There is nothing here that anyone with a heart could possibly decry, but how confident would they be that, in practice, they could make a difference? I tell them that Nigel Farage claimed he’d be a good MP for Thanet because he had “a powerful voice”. Did they think they could say the same?
“He would be an embarrassment for the area,” says Will immediately. “What has he done as an MEP?” enquires Frances. When I push the point, Frances is keen to remind me about her past experience at Sure Start, saying she ” laboured at many national conferences”, but Will is our man for the soundbite.
“We have a record of delivery,” he declares. He regales me with the tale of his one-man fight against the easyJet slogan “We’d rather be in Malaga than Margate”, saying: “I saw this and started a social media campaign, which within six hours had got them to withdraw that. I then spent the next three days going on TV talking about Thanet and all the wonderful things that were happening locally. I took something that could have been a disaster locally and turned it into something good.” The reason he could do this, he emphasises, is because “I’m based here in Thanet, I’m responsive and I know the area”. In this, he highlights the difference between himself and the Ukip and Tory candidates for South Thanet – “they don’t have local links”.
“So you’re saying, you’re both hands-on,” I suggest helpfully.
“We’re hands-on,” agrees Frances. “We’ve been encouraging people to come together, to create a new Thanet. It’s the responsibility of those of us in public services, including politicians, to identify common issues.”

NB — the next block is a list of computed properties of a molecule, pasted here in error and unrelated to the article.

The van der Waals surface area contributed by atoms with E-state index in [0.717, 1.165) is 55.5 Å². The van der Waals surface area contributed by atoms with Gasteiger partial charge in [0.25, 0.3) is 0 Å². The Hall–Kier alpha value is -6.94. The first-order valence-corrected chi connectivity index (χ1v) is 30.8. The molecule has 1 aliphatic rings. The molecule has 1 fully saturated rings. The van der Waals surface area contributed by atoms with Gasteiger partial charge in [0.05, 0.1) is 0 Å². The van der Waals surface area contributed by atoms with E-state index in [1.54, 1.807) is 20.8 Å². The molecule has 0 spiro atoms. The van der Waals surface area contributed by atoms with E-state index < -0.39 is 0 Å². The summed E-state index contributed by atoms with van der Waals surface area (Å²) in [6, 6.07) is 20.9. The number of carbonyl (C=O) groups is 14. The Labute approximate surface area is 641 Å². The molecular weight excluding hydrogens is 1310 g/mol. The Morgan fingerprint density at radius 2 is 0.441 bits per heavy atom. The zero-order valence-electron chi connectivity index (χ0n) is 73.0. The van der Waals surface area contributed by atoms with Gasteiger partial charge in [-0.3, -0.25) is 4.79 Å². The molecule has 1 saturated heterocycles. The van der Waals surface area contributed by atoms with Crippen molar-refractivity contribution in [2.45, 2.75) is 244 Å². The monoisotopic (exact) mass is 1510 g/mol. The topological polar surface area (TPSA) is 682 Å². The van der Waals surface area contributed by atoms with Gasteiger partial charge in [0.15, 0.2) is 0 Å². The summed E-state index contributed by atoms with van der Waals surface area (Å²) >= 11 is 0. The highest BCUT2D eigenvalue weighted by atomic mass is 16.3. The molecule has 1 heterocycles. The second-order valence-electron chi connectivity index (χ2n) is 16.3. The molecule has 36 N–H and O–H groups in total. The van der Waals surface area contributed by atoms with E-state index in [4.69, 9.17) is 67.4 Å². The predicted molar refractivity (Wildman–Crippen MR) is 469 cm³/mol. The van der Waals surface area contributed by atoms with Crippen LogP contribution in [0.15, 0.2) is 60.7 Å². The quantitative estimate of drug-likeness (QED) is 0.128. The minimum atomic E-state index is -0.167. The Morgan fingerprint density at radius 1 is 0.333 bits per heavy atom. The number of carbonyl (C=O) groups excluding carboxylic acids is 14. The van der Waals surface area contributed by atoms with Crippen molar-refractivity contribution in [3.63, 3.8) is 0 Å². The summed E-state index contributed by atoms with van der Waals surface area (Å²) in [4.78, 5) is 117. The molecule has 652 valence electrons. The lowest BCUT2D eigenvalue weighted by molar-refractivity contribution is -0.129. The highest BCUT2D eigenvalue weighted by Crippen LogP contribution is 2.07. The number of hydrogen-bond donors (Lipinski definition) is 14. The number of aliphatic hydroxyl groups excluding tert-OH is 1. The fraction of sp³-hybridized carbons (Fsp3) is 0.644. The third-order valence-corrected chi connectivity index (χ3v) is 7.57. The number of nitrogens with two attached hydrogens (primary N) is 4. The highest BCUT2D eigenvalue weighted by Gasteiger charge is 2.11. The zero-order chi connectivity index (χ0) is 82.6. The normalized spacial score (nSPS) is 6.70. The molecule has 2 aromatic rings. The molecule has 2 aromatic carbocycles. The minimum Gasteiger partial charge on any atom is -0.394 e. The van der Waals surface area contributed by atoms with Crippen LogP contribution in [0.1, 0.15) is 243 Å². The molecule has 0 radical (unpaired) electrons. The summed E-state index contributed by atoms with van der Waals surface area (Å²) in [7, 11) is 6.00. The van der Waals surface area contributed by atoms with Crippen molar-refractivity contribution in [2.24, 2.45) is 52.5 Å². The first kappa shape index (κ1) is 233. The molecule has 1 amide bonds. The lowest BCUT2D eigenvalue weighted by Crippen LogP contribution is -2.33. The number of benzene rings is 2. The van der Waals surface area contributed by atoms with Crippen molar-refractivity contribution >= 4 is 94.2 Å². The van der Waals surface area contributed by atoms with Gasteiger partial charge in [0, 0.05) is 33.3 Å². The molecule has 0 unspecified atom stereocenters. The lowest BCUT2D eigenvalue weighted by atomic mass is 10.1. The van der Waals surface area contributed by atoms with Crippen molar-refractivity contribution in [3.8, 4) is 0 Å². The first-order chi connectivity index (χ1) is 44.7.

Will is adamant that he would continue what he’s been doing throughout his time on the council: “Volunteering on Christmas Day to feed the homeless, picking up dog poo in Cliftonville…” ( I am grateful for this – someone sure needs to do it – could he extend his remit to Ramsgate too?) He is not deterred by my asides, adding: “It’s not always about speeches, and nice media interviews. It’s hard graft most of the time, and that is what you’ll get from me.”
Verdict: Thin on laughs. Big on social responsibility.
Also standing: Party for a United Thanet.
Name: Grahame Birchall (South Thanet)
Age: “Late middle”
Political experience: Previously been a Labour councillor for Whitstable. Also stood as an Independent and Conservative.
What’s the most important thing you would do for Thanet?
Get rid of TDC and take Thanet out of KCC. Once this is done, I will stand down and allow ‘normal politics’ to resume by way of a by-election.
iPUT is a political party that is not interested in exercising power, only in acting as a catalyst to rapid change.
The big dream:
For the people of Thanet to be set free from KCC and such a malign, unaccountable and secretive system of government.
To turn Thanet into the Riviera of the South East, the European destination of choice.
Name: Cemanthe McKenzie (North Thanet)
No of years in politics: None
What’s the most important thing you would do for Thanet?
Create a Unitary Authority for the isle of Thanet. An elected leader would head a hybrid system which involves community groups, town parishes and localised councils.
The big dream:
The majority vote! Which will indicate a vote of no confidence by the people of Thanet in their structure of local government.
Thanet North: Piers Wauchope, Ukip, Roger Gale, Tory, George Cunningham, Lib Dem, Ed Targett, Green,
Thanet South: Craig Mackinlay, Tory, Nigel Farage, Ukip, Russ Timpson, Lib Dem, Al Murray, FUKP, Ian Driver, Green, Ruth Bailey, Manston Airport Independent, Nigel Askew, Reality Party, Tim Garbutt, Independent, Graham Birchall, Independence Party for a United Thanet, Prophet Zebadiah Abu-Obadiah, Al-Zebabist Nation of OOOG
Watch out for Mike on the Election Flipside – coming soon!